Good as all this sounds, VEBAs aren't right for all companies. Some corporations are too small to make a vacation-home VEBA workable. For example, corporations with fewer than 25 or 30 employees probably won't be able to keep the vacation home full year-round. And renting the facility isn't the answer, because the trust may have to pay taxes on the amount collected. (It would be classified as "unrelated business income.") In addition, small companies have to contend with the IRS. "We've heard," says Larry L. Grudzien, tax supervisor in the Chicago office of the accounting firm, Laventhol & Horwath, "that the IRS is scrutinizing heavily plans with fewer than 10 members."
And there are other drawbacks to consider. You can't use the VEBA home to entertain clients (the facility is for VEBA members only), and, because of the IRS's concern that the vacation home be accessible, the facility should be relatively close to your business's home base. Laventhol & Horwath goes so far as to recommend that your vacation facility be within 250 miles of your business. But consultants say you can increase the likelihood of IRS approval of a more distant location by providing transportation as part of your employees' vacation package.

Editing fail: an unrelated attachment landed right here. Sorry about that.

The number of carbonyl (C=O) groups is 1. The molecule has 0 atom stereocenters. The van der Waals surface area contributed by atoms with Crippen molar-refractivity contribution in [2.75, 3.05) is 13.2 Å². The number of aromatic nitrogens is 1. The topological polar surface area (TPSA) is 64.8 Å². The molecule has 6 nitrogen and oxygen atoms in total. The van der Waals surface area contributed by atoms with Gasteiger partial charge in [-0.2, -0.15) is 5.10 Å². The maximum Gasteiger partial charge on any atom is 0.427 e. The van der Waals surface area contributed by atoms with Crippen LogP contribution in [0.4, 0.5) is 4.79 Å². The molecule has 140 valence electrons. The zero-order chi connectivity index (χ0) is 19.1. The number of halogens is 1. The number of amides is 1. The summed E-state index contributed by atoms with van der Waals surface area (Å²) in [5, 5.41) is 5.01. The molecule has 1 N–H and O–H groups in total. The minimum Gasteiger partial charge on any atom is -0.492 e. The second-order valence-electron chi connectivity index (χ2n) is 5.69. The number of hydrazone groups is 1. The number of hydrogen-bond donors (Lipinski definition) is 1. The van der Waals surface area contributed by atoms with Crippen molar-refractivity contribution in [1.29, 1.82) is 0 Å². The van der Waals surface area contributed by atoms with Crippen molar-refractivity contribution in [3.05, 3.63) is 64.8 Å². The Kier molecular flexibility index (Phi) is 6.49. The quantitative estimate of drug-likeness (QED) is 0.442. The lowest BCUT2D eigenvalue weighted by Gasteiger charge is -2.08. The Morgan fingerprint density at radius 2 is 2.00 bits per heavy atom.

Another problem is that vacation and recreation benefits that are provided by a VEBA may, in some cases, be taxable to the recipient. That headache may be a minor one, however. Say your corporation's VEBA pays $6,000 for a time-share week at a resort. The time-share week has a useful life of 30 years, making the annual cost of this benefit about $200, an amount that won't make much of a difference on most people's tax returns.
The biggest negative of a vacation-home VEBA, however, is this: Property placed in a VEBA does not belong to the corporation, even though the company paid for it. It is the property of the members of the VEBA. That may not sound so terrible -- and it isn't, until the trust is dissolved. Under the regulations, the assets of a dismantled trust must be distributed to members of the VEBA or used to provide other benefits for them. "But no part of the VEBA's assets," says Frey, "may at any time revert to any contributing employer."